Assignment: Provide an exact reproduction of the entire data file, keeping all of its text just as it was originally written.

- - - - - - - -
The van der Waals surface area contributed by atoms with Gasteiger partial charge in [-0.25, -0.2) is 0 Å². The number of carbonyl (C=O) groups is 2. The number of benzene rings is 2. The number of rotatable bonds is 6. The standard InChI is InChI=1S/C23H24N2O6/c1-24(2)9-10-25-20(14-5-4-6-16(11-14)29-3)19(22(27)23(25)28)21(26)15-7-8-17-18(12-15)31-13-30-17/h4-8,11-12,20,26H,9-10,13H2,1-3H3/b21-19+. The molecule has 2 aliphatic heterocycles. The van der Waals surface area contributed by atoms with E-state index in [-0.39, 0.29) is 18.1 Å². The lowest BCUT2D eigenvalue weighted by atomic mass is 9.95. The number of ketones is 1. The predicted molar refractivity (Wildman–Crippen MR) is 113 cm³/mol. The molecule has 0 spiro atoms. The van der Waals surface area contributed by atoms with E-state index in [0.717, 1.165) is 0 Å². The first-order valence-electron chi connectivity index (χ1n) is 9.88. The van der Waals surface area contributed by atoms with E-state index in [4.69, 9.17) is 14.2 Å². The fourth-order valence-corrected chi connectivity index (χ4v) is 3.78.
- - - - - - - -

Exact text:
The van der Waals surface area contributed by atoms with Gasteiger partial charge in [-0.25, -0.2) is 0 Å². The number of carbonyl (C=O) groups is 2. The number of benzene rings is 2. The number of rotatable bonds is 6. The standard InChI is InChI=1S/C23H24N2O6/c1-24(2)9-10-25-20(14-5-4-6-16(11-14)29-3)19(22(27)23(25)28)21(26)15-7-8-17-18(12-15)31-13-30-17/h4-8,11-12,20,26H,9-10,13H2,1-3H3/b21-19+. The molecule has 2 aliphatic heterocycles. The van der Waals surface area contributed by atoms with E-state index in [-0.39, 0.29) is 18.1 Å². The lowest BCUT2D eigenvalue weighted by atomic mass is 9.95. The number of ketones is 1. The predicted molar refractivity (Wildman–Crippen MR) is 113 cm³/mol. The molecule has 0 spiro atoms. The van der Waals surface area contributed by atoms with E-state index in [0.717, 1.165) is 0 Å². The first-order valence-electron chi connectivity index (χ1n) is 9.88. The van der Waals surface area contributed by atoms with E-state index in [4.69, 9.17) is 14.2 Å². The fourth-order valence-corrected chi connectivity index (χ4v) is 3.78.